A Community Devoted to the Preservation and Practice of Celestial Navigation and Other Methods of Traditional Wayfinding
From: David Pike
Date: 2021 Mar 9, 08:54 -0800
Tony Please see below:
Dear David, I'm asking not only about being late to the DR point because of the extra time spent to fly longer track while determining the wind vector.
I think you mean turning point or objective. You can't be late for a Ded Reconning point, because it's where you deduce you actually are. That said, they do say some people would be late for their own funeral, but I don't think Chichester fell into that category.
I suppose he might have needed to worry about keeping reasonably on time, because he'd worked out a final Sun position and the track for his final approach to Norfolk Is before take-off. If he was very late, he'd be working with some quite large 'motion of the body' corrections, because the Sun races west at 15' longitude per minute. It's azimuth would be reducing also.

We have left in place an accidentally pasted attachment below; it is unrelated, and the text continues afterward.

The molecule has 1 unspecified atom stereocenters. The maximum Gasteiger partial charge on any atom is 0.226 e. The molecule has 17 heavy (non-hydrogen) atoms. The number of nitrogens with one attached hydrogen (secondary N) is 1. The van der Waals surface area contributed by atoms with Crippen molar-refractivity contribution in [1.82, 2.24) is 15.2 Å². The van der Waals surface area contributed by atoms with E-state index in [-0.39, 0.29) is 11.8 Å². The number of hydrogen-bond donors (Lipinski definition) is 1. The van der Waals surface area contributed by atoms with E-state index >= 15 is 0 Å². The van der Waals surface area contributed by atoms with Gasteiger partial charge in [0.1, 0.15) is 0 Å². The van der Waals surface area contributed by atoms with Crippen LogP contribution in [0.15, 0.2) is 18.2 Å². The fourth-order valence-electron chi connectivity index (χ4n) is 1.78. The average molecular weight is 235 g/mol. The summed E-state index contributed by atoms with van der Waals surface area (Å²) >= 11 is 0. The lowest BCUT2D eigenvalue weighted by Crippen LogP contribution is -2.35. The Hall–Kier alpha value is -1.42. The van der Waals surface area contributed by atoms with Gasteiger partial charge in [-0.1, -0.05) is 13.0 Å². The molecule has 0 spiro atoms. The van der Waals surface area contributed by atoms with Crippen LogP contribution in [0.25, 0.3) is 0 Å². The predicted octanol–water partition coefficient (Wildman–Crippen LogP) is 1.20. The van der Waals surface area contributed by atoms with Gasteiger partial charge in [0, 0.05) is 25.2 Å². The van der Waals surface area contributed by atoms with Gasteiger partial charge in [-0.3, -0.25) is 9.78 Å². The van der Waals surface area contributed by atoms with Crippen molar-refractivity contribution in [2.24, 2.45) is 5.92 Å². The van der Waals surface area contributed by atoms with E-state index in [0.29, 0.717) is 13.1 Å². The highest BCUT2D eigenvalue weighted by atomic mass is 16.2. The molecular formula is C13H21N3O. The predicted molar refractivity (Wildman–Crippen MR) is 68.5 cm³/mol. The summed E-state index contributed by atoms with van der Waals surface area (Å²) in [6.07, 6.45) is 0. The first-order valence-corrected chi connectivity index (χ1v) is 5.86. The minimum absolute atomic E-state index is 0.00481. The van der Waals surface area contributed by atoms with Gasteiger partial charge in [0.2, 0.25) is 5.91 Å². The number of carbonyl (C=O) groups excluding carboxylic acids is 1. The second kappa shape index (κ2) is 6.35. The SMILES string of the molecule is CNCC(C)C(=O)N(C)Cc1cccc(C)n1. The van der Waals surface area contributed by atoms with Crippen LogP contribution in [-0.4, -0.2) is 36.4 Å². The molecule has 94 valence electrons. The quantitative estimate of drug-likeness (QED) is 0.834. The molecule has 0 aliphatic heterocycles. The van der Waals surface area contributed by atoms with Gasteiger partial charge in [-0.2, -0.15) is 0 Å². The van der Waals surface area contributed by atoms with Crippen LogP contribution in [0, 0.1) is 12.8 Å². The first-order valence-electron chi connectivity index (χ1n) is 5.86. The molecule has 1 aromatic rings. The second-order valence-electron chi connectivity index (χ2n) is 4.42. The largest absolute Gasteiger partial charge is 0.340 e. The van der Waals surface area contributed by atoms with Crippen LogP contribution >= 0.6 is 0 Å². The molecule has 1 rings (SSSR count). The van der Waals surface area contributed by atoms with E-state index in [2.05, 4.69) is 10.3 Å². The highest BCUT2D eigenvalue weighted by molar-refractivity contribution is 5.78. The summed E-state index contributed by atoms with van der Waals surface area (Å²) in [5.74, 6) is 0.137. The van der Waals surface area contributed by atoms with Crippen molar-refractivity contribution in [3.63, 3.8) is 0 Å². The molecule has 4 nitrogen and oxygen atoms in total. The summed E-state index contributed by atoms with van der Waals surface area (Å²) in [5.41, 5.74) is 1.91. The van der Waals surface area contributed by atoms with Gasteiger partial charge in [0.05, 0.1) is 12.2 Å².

Should we also account for being leeways after the wind vector determination? That is my question.
The whole point of the air plot method is that you only apply wind (leeway) to your air position (the place you would be if the wind was zero) when you want to find your DR position. Chichester has cheated a bit by using the same plotting lines to find both the W/V and his DR position. By rights, to get his DR position, he should have moved his air position back along course by the distance he lost doing the 30° dog-leg and applied the wind he'd just found to the revised air position to obtain a better DR poition. E.g. flying at 60kts for a 2 minute leg 30 degree dogleg, his DR position would be 4x(1-cos30) = 0.54 nm back towards NZ, barely the thickness of a pencil line on the size of chart he was probably using. DaveP